Guthrie screenshot

Sen. Jim Guthrie, R-McCammon, discusses his proposal to cut local governments' budget reserves, during a meeting of the Idaho Legislature's property tax interim committee on Thursday, Nov. 19, 2020.

Support Local Journalism


The Legislature’s property tax interim committee has now approved another legislative proposal, this one limiting local governments’ ability to have budget reserves or to save up for big capital projects, and also placing new limits on their ability to take “forgone” tax increases in later years that they’ve passed up in past years, under budget caps. Rep. Lauren Necochea, D-Boise, voted against recommending the bill to the full Legislature, and Sen. Grant Burgoyne, D-Boise, noted that the state Legislature itself has rolled up a huge state budget surplus exceeding $500 million, and squirreled away another $100 million in online sales taxes revenues, aside from hundreds of millions in state reserve funds.

“When our property taxpayers don’t have money in their pocket because the state government is holding onto it, it makes it harder to pay their property taxes,” Burgoyne said. “I think this kind of legislation, if considered for next session for local government, should be joined this next session at the state level on the same principles.”

He said the state could provide a huge amount of one-time property tax relief with the $600 million or so it’s “just sitting on. … So it’s kind of what’s good for the goose is good for the gander. If it’s good for local government, it ought to be good for state government as well, not to be accruing these vast sums of money.”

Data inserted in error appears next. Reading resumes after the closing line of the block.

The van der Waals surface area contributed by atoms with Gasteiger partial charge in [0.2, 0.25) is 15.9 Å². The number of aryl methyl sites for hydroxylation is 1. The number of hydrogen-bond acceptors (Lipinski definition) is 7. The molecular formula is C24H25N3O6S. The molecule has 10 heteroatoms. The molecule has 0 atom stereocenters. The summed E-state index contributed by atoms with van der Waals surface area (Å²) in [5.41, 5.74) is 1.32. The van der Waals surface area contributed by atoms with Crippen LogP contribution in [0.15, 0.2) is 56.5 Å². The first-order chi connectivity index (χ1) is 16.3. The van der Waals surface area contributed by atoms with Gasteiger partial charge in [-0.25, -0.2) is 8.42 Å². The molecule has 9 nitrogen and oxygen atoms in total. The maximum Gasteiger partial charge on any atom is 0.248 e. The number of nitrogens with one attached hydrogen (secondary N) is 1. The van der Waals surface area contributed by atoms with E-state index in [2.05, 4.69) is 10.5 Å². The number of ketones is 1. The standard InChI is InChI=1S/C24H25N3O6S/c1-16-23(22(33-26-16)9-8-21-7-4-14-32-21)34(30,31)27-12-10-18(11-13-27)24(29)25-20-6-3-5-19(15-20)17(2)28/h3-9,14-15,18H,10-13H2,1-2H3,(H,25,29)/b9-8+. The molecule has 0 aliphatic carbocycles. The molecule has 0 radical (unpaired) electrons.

Sen. Jim Guthrie, R-McCammon, who made the proposal, said, “I think you’re spot on, I agree. … I think the state needs to do something similar.”

House Majority Leader Mike Moyle, R-Star, said he didn’t buy the explanation from local governments that they’re saving up for big, anticipated expenses like a new fire station without the need to issue bonds and incur interest costs, and that accounts for fund balances. “Let’s talk about Ada County,” he said. He said that county saved up and spent $11 million in property tax funds for a new 911 building, without bonding, which requires voter approval. “What happened to that $11 million the next year?” he asked, asking if taxes then went down. “Heck no,” he said. “It just rolled into their budget.”

“I like this bill,” Moyle said, calling it “actual property tax relief. … And I think it sends a message that … we’re watching you.”

Rep. Jason Monks, R-Nampa, said he initially thought it was a reasonable idea for local governments to save up for “a known expense” like a new fire station. But he said he’s changed his mind, because if the savings occur for many years, newly arrived residents don’t help pay for the project. “So maybe it’s appropriate that we get ‘em to do bonding,” he said. “Are we making our old residents pay for that over a 5- or 10-year period of time ... that new fire station or a new sewer system or whatever else?”

Under Guthrie’s proposed bill, local governments or other taxing districts would only be allowed to save up three months of their ordinary operating expenses as an unassigned cash reserve, plus another one month’s worth as a “rainy day fund.” Any amounts above that would have to be used for property tax relief.

Guthrie said his proposal still needs some modifications. “This is a draft,” he said. “There are going to have to be some additional sideboards put into it.”

Sen. Jim Rice, R-Caldwell, said, “I like this concept. I like that it says if you have these excessive balances, that goes back to the taxpayers for property tax relief.”

Betsy Z. Russell is the Boise bureau chief and state capitol reporter for the Idaho Press and Adams Publishing Group. Follow her on Twitter at @BetsyZRussell.

Load comments